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What to Know About Allergic Reactions to COVID-19 Vaccines

There have been a handful of anaphylaxis cases; be aware if you are at risk

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Among 1.8 million people in the U.S. who've received the first dose of Pfizer-BioNTech or Moderna COVID-19 vaccines, 21 have had severe allergic reactions, known as anaphylaxis, according to the Centers for Disease Control and Prevention (CDC). Though an anaphylactic reaction is potentially life-threatening, it can be quickly halted with medicines such as epinephrine. All of the patients recovered. 

The agency recommends that vaccination providers have such emergency medications and appropriate medical equipment available on site — and “not just have the EpiPen available, but know how to use it” added Nancy Messonnier, M.D., director, National Center for Immunization and Respiratory Diseases, in a press call on Jan. 6. (An EpiPen is an epinephrine injector.)

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The CDC reported that so far the rate of anaphylaxis works out to 11.1 cases out of 1 million for the COVID-19 vaccines, compared to 1.3 cases per 1 million for the flu vaccine. 

Some common signs of an allergic reaction

  • Shortness of breath
  • Wheezing
  • Dizziness
  • Hives
  • Swelling of the face

Source: CDC

But, Messonnier added, “that’s still exceedingly rare.” She emphasized that the COVID-19 vaccine is very safe and, considering that the U.S. has been seeing more than 2,000 COVID-19-related deaths per day, the dangers of the illness far outweigh the dangers of an allergic reaction. Plus, “we know how to treat anaphylaxis.” 

There were no reports of anaphylaxis during trials for either the Pfizer-BioNTech or Moderna vaccines.  

The CDC recommends that people with a history of anaphylaxis stay on site for observation for 30 minutes after vaccination. Those with no history of anaphylaxis should stay for 15 minutes.

It advises people who have ever had a severe allergic reaction to any ingredient in a COVID-19 vaccine to abstain from getting the vaccination. (Both Moderna and Pfizer have created information sheets with ingredient lists.) 

The reported cases of anaphylaxis are just a fraction of the 4.8 million people who have received the first dose of the vaccine with no serious problems, and experts are hoping that they don't dissuade others with no history of vaccine-related anaphylaxis from getting the vaccine as soon as it's available to them.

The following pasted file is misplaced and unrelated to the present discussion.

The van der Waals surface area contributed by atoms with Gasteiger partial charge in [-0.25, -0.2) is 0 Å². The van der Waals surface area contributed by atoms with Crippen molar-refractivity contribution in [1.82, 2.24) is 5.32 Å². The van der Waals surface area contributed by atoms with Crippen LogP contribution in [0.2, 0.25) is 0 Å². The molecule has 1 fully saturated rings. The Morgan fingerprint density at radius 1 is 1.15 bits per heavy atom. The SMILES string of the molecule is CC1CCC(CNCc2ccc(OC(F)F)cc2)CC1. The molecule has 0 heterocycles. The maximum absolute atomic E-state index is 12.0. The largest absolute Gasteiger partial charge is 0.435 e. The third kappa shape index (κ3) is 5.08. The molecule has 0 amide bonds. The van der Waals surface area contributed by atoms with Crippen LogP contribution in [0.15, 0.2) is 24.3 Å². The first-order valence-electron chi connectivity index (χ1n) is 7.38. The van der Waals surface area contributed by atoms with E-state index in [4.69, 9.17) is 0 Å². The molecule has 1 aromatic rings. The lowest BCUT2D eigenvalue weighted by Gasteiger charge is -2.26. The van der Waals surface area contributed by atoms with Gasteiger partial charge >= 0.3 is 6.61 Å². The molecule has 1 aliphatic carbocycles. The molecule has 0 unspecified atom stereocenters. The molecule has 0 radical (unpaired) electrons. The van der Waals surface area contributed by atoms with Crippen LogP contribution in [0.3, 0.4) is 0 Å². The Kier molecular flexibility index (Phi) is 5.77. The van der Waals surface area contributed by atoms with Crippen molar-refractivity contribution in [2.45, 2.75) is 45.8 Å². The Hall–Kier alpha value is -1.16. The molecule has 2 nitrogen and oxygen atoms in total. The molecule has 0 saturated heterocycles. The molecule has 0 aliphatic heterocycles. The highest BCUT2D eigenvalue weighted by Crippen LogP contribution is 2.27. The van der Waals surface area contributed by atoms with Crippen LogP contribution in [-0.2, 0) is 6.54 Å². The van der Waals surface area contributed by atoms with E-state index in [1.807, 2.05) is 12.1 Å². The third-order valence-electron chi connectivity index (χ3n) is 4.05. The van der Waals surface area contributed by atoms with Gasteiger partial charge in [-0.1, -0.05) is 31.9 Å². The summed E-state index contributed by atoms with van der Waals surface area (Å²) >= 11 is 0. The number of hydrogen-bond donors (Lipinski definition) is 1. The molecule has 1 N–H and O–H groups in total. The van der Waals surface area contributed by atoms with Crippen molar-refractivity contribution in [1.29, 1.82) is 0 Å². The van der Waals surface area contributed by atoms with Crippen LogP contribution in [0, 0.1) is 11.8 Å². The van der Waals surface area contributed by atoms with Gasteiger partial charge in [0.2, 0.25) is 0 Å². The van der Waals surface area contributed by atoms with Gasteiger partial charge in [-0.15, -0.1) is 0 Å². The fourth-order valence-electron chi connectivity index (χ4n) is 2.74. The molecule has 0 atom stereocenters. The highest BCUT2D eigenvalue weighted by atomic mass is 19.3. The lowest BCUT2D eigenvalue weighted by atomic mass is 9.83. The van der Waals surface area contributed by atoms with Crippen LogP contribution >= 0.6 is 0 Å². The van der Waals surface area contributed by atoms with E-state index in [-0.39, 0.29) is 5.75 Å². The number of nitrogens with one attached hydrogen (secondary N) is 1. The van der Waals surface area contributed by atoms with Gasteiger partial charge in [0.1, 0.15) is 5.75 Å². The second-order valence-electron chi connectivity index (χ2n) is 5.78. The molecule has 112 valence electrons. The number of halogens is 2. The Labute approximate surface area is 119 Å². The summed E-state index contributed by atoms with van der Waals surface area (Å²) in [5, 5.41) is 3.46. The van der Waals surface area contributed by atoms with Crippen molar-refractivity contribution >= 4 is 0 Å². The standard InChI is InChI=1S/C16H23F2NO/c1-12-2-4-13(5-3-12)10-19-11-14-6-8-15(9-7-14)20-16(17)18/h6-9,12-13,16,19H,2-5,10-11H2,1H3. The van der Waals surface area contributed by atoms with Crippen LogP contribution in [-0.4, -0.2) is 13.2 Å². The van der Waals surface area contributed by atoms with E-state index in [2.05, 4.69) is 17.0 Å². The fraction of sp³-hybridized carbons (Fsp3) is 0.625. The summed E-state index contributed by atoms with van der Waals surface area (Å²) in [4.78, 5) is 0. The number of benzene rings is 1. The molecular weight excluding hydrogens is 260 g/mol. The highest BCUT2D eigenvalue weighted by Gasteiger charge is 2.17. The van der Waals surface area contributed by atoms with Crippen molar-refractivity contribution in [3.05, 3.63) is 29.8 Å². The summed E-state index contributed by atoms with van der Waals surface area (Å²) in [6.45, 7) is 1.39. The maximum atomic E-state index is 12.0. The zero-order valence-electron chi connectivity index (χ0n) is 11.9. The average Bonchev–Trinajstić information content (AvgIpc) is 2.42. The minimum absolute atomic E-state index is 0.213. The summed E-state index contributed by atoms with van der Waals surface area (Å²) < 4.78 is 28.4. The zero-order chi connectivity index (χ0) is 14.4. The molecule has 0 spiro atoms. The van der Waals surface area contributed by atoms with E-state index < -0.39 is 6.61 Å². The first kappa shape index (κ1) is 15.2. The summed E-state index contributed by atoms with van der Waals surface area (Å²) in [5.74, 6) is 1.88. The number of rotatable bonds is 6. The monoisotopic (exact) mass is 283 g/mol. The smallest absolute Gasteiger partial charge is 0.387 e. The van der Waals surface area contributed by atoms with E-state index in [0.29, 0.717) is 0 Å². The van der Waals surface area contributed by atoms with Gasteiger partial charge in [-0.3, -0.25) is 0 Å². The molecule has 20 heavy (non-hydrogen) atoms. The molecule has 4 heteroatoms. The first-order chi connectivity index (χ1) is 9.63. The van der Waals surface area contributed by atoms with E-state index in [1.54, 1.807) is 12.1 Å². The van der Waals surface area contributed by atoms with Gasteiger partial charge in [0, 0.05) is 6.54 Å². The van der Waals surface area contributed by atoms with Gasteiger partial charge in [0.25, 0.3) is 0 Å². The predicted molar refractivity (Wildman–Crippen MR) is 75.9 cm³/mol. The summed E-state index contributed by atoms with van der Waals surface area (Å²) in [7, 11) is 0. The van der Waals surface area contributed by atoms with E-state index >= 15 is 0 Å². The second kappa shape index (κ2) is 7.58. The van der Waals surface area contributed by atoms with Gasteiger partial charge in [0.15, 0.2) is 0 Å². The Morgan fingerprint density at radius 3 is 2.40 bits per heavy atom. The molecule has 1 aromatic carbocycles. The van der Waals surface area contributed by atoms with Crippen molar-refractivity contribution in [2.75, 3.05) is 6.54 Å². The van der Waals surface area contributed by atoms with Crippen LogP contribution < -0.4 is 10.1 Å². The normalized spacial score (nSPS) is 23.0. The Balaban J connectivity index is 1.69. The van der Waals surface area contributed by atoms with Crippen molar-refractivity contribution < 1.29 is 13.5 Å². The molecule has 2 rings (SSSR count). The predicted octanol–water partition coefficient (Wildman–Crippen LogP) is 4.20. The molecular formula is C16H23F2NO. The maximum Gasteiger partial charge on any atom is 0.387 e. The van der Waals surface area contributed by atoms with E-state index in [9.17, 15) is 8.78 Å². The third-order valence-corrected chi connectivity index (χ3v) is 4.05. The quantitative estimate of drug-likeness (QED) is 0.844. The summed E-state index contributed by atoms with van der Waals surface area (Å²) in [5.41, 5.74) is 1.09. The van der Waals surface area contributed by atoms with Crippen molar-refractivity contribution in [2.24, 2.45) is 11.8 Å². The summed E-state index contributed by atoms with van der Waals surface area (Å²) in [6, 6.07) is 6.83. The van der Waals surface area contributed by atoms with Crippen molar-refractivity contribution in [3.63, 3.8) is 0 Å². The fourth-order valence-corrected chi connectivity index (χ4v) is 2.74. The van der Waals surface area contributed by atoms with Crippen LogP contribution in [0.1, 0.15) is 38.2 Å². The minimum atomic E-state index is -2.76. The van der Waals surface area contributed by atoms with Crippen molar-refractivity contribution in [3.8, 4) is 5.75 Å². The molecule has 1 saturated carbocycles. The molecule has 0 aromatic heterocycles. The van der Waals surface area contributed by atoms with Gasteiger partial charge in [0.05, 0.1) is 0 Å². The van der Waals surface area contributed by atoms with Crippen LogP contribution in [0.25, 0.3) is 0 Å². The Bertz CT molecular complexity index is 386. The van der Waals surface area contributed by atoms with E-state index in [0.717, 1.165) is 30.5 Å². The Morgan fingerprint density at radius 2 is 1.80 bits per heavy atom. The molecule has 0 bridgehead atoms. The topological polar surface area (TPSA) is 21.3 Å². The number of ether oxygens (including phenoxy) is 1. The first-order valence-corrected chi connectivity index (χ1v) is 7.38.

According to CDC guidance, people with a history of severe allergic reactions not related to vaccines (allergies to food or pets, for instance) may still be vaccinated. The same goes for people with a history of allergies to oral medications, those with a family history of severe allergic reactions and those who might have a milder allergy to vaccines (no anaphylaxis), the CDC says. Just be prepared to be monitored on site for about 30 minutes after the shot.

If you have a history of severe allergic reactions to other vaccines, ask your doctor if you should get a COVID-19 vaccine.

If you do get a COVID-19 vaccine and experience an allergic reaction, seek immediate medical attention. And if you have a severe allergic reaction after getting the first shot, you should not get the second shot, health officials say.

Adverse events vs. side effects

An adverse event such as an allergic reaction to a vaccine is a health problem following a vaccination that might or might not be caused by the vaccine, according to the CDC. Side effects, on the other hand, are health problems shown in studies to be caused directly by the vaccine.

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Side effects are extremely common with any vaccine, and are a result of the inflammation that's part of the body's immune response, said Barry Bloom, professor of public health in the department of immunology and infectious diseases at the Harvard T.H. Chan School of Public Health, during a recent press briefing. That's what allows vaccinations to work. He added that after receiving one of the current COVID-19 vaccines, you may have “a transient feeling like you have the flu, you feel lousy pain in the arm, fatigue, sometimes muscle pain.”

According to the Food and Drug Administration (FDA), the most common side effects among participants in both the Pfizer-BioNTech and Moderna phase 3 clinical trials were:

  • Injection site pain and/or redness or swelling
  • Fatigue
  • Headache
  • Muscle pain
  • Chills
  • Joint pain
  • Fever
  • Nausea
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The FDA asks consumers to report vaccine side effects to the FDA/CDC Vaccine Adverse Event Reporting System (VAERS) at 800-822-7967 or online at

And the CDC has a tool called “V-safe After Vaccination Health Checker” that allows you to relay any side effects to the CDC on your smartphone and receive reminders for when you should get your second vaccination. (When you get your first vaccination, your provider can give you information on V-safe, along with your vaccination record card.)

Source: FDA

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